Also, RPLNDs are now being done robotically, as is major oncologic extirpative surgery in the deep pelvis. We are even doing robotic level III inferior vena cava tumor thrombectomy for kidney cancer. This involves dissecting the liver off the vena cava, controlling the vena cava, extracting the thrombus, and reconstructing the vena cava, all robotically, all intra-corporeally. We are now in the midst of completing the initial retrospective comparison of open and robotic IVC thrombectomy surgery.
I look forward to helping deliver truly substantial robotic surgical presence-reliable, reproducible, and routine-inside the abdomen for cancer and non-cancer applications. Doing so will represent a true advance.
In addition, technology is advancing, such that all intra-operative information during surgery will not be merely visual, but will be substantially augmented by overlaid preoperative imaging and novel intra-operative imaging. Molecular-based imaging will light up and differentiate the cancers that need to be removed from the adjacent normal anatomic structures that should be preserved. Intra-operative surgical finesse will improve down to the millimeter level, whereby we are able to effect cure yet preserve function. These and many other exciting things are on the way.
Let’s talk about your practice and your career. Please provide an overview of your clinical practice.
My clinical practice is exclusively robotic surgery, specifically robotic oncologic surgery. I do outpatient clinic 1 day per week and I am in the operating room the other 4 days per week. My surgical cases encompass the entire range of advanced oncologic robotic surgery, including kidney, bladder, and prostate cancer.
How and why did you switch from laparoscopic urology to robotic surgery?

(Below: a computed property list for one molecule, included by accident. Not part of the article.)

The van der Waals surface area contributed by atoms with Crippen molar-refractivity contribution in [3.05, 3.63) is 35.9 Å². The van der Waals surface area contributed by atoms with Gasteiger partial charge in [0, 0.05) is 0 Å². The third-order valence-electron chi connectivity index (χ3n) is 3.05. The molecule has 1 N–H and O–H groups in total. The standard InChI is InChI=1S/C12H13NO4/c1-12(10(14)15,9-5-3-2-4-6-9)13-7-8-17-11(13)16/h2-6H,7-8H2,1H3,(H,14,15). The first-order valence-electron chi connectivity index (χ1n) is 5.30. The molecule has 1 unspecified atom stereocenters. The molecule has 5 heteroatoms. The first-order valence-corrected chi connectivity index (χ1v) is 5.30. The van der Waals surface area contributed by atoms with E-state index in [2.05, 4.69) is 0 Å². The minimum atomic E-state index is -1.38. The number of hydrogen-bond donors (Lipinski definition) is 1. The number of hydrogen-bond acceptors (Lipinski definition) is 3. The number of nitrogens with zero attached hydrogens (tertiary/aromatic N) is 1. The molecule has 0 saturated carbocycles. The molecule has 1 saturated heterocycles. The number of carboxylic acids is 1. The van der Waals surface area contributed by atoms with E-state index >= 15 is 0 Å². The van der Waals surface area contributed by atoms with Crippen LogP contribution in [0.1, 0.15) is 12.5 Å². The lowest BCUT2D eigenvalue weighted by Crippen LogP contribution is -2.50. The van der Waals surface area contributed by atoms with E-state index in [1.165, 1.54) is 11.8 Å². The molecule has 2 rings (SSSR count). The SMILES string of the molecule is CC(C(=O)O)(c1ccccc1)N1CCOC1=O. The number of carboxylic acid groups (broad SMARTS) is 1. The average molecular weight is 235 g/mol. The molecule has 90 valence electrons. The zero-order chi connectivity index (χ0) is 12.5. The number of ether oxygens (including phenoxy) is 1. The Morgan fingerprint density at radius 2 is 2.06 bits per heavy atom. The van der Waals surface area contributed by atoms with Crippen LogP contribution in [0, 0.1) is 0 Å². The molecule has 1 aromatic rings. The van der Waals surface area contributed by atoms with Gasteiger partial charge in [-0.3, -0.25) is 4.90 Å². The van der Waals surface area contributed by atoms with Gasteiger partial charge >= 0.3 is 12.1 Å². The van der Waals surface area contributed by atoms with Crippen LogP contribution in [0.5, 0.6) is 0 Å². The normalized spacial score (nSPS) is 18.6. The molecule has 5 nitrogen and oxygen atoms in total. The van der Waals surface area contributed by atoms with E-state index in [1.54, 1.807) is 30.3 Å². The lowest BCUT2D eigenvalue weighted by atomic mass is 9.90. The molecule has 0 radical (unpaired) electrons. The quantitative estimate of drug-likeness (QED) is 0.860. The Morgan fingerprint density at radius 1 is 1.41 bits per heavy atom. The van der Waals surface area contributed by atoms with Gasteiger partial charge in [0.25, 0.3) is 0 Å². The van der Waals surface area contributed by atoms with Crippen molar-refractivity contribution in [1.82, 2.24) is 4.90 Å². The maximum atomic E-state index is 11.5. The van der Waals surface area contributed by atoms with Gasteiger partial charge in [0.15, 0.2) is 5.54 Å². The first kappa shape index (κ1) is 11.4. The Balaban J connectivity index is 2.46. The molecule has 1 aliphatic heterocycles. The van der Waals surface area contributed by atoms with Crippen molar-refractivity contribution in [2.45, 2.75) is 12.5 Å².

A fundamental personal philosophy of mine is that when I start getting comfortable, I start getting uncomfortable. I was getting very comfortable with laparoscopy, and I felt that we had reached the limit up to which we could push straight laparoscopy. The potential of robotics to further finesse surgical excellence is what fundamentally attracted me to it.
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This certainly was pushed along by patient demand. Honestly, every day in the clinic I found myself being asked to discuss the pros and cons of laparoscopic versus robotic prostatectomy, without any available robust data in this regard. We candidly gave the patients their options and offered both technologies, and things naturally gravitated toward robotic surgery. I think my team’s huge prior experience in advanced laparoscopy helped us take robotics to a whole new level, once we really got down to it.
What has been your most fulfilling accomplishment?
My most fulfilling accomplishment is my sense of the growing acceptance from our open oncologic colleagues toward our diligence in trying to faithfully replicate every single open surgical nuance in all our robotic endeavors. We have achieved this by actively soliciting in-depth critiques and comments in the live surgery setting, as well as in our discussions and debates in various academic forums worldwide. We have always been open to learning not just the big picture, but also the small nuanced minutiae, until that acceptance is secured. That has been most satisfying.
The other accomplishment has been the enormous privilege to train and learn alongside more than 80 postgraduate urology fellows from the U.S. and internationally, and an even larger number of urology residents. This opportunity to engage in scientific brainstorming and discovery continues to be an amazing journey, which is now starting to pick up even more steam lately.